L&D professionals will have to move away from training calendars, move away from content and leverage MOOCs, move away from smile sheets and Training needs analyses. They will need to develop an appreciation of the culture that will drive strategy. They will need to develop an understanding of the attitudes and traits that will support the culture. This will entail and complete reconceptualization of their roles. They will have to give up the “control orientation” that underpins ownership of delivery, creation of content and the front-end appreciation of running workshops in sexy locations!

They will need to develop the ability to “marshall” resource i.e. leverage MOOCs, leverage mentors in the system, identify in partnership with business – experiences that will develop, test and hone traits and competencies. They will need to move from doing to orchestrating. From delivering to consulting.

If you are not going to be leading the change, or being part of the change, then you are going to be redundant.

I’d love to hear your thoughts about how you are seeing this transition for yourself and for the community.

10 things that Spirituality means to me

October 7, 2014

My good friend Sanjay Dutt, put up this post on Facebook and I resonated with it so strongly, I requested him to Guest-Blog it for me here. I hope you enjoy it as much as I did and I hope it answers some questions for you, or helps clarify something that was at the back of your mind. Happy reading!

The last few years brought many setbacks to my life and even more gifts of life. It changed my priorities, my values and me. Going through many crises of meaning, I turned inward to ask life questions. The paths included process work, therapy, vipassana, psychometrics, self help literature, spiritual and philosophical writing, deep conversations, coaching, metaphysical explorations, mentoring others (quite a list!!). I of course saw others on these paths and connected / disconnected with them.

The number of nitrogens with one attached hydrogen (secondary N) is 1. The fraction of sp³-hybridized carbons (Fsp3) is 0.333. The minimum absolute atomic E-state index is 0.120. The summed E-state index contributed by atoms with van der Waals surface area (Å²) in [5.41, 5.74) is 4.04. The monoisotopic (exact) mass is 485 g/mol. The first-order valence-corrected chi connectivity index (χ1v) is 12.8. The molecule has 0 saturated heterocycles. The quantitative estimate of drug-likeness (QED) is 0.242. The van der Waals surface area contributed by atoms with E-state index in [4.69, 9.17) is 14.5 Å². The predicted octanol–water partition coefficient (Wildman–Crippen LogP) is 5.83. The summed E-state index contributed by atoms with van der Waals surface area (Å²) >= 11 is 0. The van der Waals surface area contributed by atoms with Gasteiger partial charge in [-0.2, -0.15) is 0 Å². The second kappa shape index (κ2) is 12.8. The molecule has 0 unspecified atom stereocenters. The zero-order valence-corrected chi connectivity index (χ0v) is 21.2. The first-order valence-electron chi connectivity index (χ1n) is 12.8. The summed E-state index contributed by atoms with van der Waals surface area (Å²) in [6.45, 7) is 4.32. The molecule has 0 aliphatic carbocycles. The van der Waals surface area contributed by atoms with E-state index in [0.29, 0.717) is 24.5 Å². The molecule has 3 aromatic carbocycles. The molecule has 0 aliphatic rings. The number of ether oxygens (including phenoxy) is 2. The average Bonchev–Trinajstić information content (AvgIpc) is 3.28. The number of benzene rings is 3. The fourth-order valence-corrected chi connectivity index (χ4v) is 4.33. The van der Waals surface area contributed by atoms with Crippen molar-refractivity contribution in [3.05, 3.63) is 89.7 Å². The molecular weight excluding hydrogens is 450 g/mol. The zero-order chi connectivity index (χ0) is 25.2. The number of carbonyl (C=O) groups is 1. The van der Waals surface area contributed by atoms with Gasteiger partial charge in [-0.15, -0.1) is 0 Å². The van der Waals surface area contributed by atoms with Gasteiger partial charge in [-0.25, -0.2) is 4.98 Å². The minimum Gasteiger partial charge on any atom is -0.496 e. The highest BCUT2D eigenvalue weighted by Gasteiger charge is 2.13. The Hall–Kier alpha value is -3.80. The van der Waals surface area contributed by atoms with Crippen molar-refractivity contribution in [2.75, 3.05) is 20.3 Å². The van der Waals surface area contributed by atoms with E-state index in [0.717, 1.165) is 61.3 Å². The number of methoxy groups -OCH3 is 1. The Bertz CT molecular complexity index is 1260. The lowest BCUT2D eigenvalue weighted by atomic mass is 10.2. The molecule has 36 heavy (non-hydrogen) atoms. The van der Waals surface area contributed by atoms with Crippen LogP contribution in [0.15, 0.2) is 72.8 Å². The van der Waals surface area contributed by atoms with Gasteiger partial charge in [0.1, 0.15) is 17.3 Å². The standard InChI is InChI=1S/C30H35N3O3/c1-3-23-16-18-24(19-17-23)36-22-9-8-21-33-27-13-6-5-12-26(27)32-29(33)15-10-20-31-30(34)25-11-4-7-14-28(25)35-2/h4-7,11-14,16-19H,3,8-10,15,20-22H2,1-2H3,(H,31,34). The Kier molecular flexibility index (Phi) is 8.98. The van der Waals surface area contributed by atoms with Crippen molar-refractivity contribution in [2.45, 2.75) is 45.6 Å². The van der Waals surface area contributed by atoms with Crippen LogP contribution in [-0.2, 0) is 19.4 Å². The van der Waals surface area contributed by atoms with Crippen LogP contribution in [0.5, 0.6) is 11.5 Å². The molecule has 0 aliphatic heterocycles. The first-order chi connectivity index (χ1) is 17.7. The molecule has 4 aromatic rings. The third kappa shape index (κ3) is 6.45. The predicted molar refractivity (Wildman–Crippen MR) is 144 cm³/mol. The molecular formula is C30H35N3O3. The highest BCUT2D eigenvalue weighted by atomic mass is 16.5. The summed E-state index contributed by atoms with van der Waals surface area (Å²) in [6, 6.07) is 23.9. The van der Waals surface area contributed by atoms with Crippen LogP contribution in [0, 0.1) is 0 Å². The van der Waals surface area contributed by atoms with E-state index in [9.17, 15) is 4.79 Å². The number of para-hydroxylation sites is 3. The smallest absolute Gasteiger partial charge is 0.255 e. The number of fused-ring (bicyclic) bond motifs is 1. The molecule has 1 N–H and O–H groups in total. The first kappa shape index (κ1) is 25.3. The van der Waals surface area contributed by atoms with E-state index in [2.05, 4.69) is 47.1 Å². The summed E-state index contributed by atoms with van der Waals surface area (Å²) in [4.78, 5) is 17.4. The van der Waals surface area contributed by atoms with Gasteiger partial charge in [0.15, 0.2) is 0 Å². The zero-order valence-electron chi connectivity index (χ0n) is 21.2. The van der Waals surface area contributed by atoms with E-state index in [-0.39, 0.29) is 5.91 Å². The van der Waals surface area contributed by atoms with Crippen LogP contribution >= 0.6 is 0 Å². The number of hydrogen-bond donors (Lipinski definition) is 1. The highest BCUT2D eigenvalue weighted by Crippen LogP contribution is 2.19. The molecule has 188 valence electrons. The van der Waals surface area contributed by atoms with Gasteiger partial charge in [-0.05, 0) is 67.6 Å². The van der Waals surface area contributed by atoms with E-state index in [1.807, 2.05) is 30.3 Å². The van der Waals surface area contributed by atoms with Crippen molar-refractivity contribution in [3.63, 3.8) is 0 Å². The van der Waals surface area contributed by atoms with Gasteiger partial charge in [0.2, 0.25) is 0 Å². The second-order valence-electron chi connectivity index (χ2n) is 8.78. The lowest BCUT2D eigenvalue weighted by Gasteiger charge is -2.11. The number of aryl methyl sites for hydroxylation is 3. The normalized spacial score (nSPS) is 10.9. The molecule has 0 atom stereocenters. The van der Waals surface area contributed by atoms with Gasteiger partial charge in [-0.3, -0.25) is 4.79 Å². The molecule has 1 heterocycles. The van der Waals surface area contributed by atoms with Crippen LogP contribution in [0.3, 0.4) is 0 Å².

Either way I learnt something.
hand, reaching, glowing, light, glow, finger, ... 
All this has clarified for me what “spirituality” means to me. Curious to know what it may mean to you. Here are the top 10 that guide my life now. 
  1. The spirits or the path are not out there. Turn inward.
  2. There is no “getting there”. There is no “better”. This is it
  3. If I face resistance – outside or within – its because I am not present fully yet to ALL the spirits in the here-and-now
  4. Invoking spirits beyond the visible world, abstract concepts, visualizations or philosophy works only if I am fully present to current reality. Any other invoking is my running away from dealing with the “here”
  5. Yes, love is always the answer. If I think its not, i am yet to find the most present question
  6. Love is commitment in face of fear. Love is speaking the truth not because I want to, but because the other wants it too and may be too afraid. Love is to accept that I am broken and so are all others. Love is going out to the world and making most of my given gifts
  7. Life is f***ed. Suffering is real. I have choices though
  8. I am not uniquely screwed. There are others like me out there. Finding and embracing them is the most healing hug for me. Others heal too!
  9. Humiliation, shame, guilt, resentment, anger, envy, greed, sadness – express them and they reduce my power and presence. Explore them and I open gates to unlimited potential.
  10. Picture hamesha baaki hoti hai dost. Yun hi chala chal.
What are your top 10 (or 5 or 3)? I’d love to know.

This is the link to Sanjay on Facebook. And this is him on LinkedIn

Engagement and Purpose are linked

October 1, 2014

Mid-life crisis“I’m not enjoying myself” “Need something exciting” “Is this all there is?” “I’m bored” “We can’t hold on to employees” “Our employees don’t seem engaged” “We’re doing everything we can but, staff attrition is high” “We are losing middle managers”

Engagement. The big conversation today. Whether for organizations or individuals. Whether at work or in personal life. More people than ever before are disengaged. I was too. Through personal experience and conversations with over 100 professionals at a CXO level, who are dealing with similar challenges I realized that we needed a different approach. For ourselves and for organizations.